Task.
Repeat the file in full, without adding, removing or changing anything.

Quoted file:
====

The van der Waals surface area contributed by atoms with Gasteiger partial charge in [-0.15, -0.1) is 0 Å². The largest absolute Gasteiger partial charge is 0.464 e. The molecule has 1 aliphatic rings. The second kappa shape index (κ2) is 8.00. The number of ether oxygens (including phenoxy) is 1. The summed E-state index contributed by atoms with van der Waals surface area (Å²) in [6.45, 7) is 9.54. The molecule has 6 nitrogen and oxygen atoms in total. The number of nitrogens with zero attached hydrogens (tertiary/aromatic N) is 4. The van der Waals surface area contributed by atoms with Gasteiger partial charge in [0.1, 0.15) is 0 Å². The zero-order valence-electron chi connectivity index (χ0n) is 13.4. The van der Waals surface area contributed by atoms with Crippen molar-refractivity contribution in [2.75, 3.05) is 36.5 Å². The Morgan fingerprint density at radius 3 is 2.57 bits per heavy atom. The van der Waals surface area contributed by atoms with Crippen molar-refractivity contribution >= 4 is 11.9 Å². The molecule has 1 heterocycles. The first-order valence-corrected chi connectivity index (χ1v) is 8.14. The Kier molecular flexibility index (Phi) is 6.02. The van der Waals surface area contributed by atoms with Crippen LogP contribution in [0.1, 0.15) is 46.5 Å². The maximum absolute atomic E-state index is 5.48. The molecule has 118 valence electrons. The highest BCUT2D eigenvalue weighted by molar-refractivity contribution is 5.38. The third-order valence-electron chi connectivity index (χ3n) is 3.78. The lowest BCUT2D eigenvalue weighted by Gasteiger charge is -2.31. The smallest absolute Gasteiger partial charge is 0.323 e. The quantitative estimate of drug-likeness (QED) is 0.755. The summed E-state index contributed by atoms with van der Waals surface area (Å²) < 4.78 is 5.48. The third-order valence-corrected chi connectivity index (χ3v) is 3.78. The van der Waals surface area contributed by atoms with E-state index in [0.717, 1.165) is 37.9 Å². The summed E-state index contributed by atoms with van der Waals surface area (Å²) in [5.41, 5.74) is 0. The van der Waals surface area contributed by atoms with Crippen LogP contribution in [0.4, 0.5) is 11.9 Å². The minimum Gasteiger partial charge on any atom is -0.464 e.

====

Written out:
The van der Waals surface area contributed by atoms with Gasteiger partial charge in [-0.15, -0.1) is 0 Å². The largest absolute Gasteiger partial charge is 0.464 e. The molecule has 1 aliphatic rings. The second kappa shape index (κ2) is 8.00. The number of ether oxygens (including phenoxy) is 1. The summed E-state index contributed by atoms with van der Waals surface area (Å²) in [6.45, 7) is 9.54. The molecule has 6 nitrogen and oxygen atoms in total. The number of nitrogens with zero attached hydrogens (tertiary/aromatic N) is 4. The van der Waals surface area contributed by atoms with Gasteiger partial charge in [0.1, 0.15) is 0 Å². The zero-order valence-electron chi connectivity index (χ0n) is 13.4. The van der Waals surface area contributed by atoms with Crippen molar-refractivity contribution in [2.75, 3.05) is 36.5 Å². The Morgan fingerprint density at radius 3 is 2.57 bits per heavy atom. The van der Waals surface area contributed by atoms with Crippen molar-refractivity contribution >= 4 is 11.9 Å². The molecule has 1 heterocycles. The first-order valence-corrected chi connectivity index (χ1v) is 8.14. The Kier molecular flexibility index (Phi) is 6.02. The van der Waals surface area contributed by atoms with Crippen LogP contribution in [0.1, 0.15) is 46.5 Å². The maximum absolute atomic E-state index is 5.48. The molecule has 118 valence electrons. The highest BCUT2D eigenvalue weighted by molar-refractivity contribution is 5.38. The third-order valence-electron chi connectivity index (χ3n) is 3.78. The lowest BCUT2D eigenvalue weighted by Gasteiger charge is -2.31. The smallest absolute Gasteiger partial charge is 0.323 e. The quantitative estimate of drug-likeness (QED) is 0.755. The summed E-state index contributed by atoms with van der Waals surface area (Å²) < 4.78 is 5.48. The third-order valence-corrected chi connectivity index (χ3v) is 3.78. The van der Waals surface area contributed by atoms with E-state index in [0.717, 1.165) is 37.9 Å². The summed E-state index contributed by atoms with van der Waals surface area (Å²) in [5.41, 5.74) is 0. The van der Waals surface area contributed by atoms with Crippen LogP contribution in [0.4, 0.5) is 11.9 Å². The minimum Gasteiger partial charge on any atom is -0.464 e.